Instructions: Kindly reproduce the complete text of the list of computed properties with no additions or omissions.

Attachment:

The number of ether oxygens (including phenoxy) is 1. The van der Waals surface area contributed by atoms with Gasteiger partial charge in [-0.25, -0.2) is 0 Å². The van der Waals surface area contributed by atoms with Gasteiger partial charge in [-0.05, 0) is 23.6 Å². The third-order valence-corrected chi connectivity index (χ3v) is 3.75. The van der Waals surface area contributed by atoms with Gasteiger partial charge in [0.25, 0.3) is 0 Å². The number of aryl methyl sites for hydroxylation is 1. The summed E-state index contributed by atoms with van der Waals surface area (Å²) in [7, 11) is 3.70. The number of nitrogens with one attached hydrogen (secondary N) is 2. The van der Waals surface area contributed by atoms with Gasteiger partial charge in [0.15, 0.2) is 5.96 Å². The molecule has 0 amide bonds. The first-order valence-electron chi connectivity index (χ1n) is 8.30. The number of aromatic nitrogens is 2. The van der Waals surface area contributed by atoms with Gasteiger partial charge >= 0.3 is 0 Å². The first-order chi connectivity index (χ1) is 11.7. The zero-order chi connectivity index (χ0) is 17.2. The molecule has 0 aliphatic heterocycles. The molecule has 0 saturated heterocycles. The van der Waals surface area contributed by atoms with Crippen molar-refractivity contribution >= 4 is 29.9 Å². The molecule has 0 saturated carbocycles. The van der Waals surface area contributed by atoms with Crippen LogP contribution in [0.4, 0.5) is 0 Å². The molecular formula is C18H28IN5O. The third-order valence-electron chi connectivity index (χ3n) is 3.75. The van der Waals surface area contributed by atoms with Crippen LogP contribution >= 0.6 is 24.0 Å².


The number of ether oxygens (including phenoxy) is 1. The van der Waals surface area contributed by atoms with Gasteiger partial charge in [-0.25, -0.2) is 0 Å². The van der Waals surface area contributed by atoms with Gasteiger partial charge in [-0.05, 0) is 23.6 Å². The third-order valence-corrected chi connectivity index (χ3v) is 3.75. The van der Waals surface area contributed by atoms with Gasteiger partial charge in [0.25, 0.3) is 0 Å². The number of aryl methyl sites for hydroxylation is 1. The summed E-state index contributed by atoms with van der Waals surface area (Å²) in [7, 11) is 3.70. The number of nitrogens with one attached hydrogen (secondary N) is 2. The van der Waals surface area contributed by atoms with Gasteiger partial charge in [0.15, 0.2) is 5.96 Å². The molecule has 0 amide bonds. The first-order valence-electron chi connectivity index (χ1n) is 8.30. The number of aromatic nitrogens is 2. The van der Waals surface area contributed by atoms with Gasteiger partial charge >= 0.3 is 0 Å². The first-order chi connectivity index (χ1) is 11.7. The zero-order chi connectivity index (χ0) is 17.2. The molecule has 0 aliphatic heterocycles. The molecule has 0 saturated heterocycles. The van der Waals surface area contributed by atoms with Crippen molar-refractivity contribution >= 4 is 29.9 Å². The molecule has 0 saturated carbocycles. The van der Waals surface area contributed by atoms with Crippen LogP contribution in [0.4, 0.5) is 0 Å². The molecular formula is C18H28IN5O. The third-order valence-electron chi connectivity index (χ3n) is 3.75. The van der Waals surface area contributed by atoms with Crippen LogP contribution >= 0.6 is 24.0 Å².